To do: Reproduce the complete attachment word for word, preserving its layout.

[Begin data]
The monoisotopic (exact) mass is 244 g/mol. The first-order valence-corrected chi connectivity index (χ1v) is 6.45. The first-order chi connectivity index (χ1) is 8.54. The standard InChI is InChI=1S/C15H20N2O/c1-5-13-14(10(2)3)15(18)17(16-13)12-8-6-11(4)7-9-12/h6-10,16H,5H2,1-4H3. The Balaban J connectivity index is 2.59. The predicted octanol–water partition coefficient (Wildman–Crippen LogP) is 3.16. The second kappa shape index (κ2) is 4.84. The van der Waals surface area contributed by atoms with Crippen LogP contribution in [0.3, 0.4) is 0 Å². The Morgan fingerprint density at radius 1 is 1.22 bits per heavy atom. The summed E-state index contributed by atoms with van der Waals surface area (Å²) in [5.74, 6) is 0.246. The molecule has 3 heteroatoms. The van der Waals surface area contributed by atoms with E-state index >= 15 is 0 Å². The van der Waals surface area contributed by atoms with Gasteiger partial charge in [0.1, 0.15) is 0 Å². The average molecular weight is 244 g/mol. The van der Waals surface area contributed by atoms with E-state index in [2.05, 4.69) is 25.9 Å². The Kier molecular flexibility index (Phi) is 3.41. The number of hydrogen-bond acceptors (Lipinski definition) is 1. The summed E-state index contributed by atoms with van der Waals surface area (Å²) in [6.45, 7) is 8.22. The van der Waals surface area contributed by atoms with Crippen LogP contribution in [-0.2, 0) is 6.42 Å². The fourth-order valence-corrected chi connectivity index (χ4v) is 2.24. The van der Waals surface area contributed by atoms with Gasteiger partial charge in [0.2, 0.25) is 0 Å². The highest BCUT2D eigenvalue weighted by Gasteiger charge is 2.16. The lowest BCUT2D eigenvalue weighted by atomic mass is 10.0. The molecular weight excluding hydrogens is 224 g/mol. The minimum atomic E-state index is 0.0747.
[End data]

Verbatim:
The monoisotopic (exact) mass is 244 g/mol. The first-order valence-corrected chi connectivity index (χ1v) is 6.45. The first-order chi connectivity index (χ1) is 8.54. The standard InChI is InChI=1S/C15H20N2O/c1-5-13-14(10(2)3)15(18)17(16-13)12-8-6-11(4)7-9-12/h6-10,16H,5H2,1-4H3. The Balaban J connectivity index is 2.59. The predicted octanol–water partition coefficient (Wildman–Crippen LogP) is 3.16. The second kappa shape index (κ2) is 4.84. The van der Waals surface area contributed by atoms with Crippen LogP contribution in [0.3, 0.4) is 0 Å². The Morgan fingerprint density at radius 1 is 1.22 bits per heavy atom. The summed E-state index contributed by atoms with van der Waals surface area (Å²) in [5.74, 6) is 0.246. The molecule has 3 heteroatoms. The van der Waals surface area contributed by atoms with E-state index >= 15 is 0 Å². The van der Waals surface area contributed by atoms with Gasteiger partial charge in [0.1, 0.15) is 0 Å². The average molecular weight is 244 g/mol. The van der Waals surface area contributed by atoms with E-state index in [2.05, 4.69) is 25.9 Å². The Kier molecular flexibility index (Phi) is 3.41. The number of hydrogen-bond acceptors (Lipinski definition) is 1. The summed E-state index contributed by atoms with van der Waals surface area (Å²) in [6.45, 7) is 8.22. The van der Waals surface area contributed by atoms with Crippen LogP contribution in [-0.2, 0) is 6.42 Å². The fourth-order valence-corrected chi connectivity index (χ4v) is 2.24. The van der Waals surface area contributed by atoms with Gasteiger partial charge in [0.2, 0.25) is 0 Å². The highest BCUT2D eigenvalue weighted by Gasteiger charge is 2.16. The lowest BCUT2D eigenvalue weighted by atomic mass is 10.0. The molecular weight excluding hydrogens is 224 g/mol. The minimum atomic E-state index is 0.0747.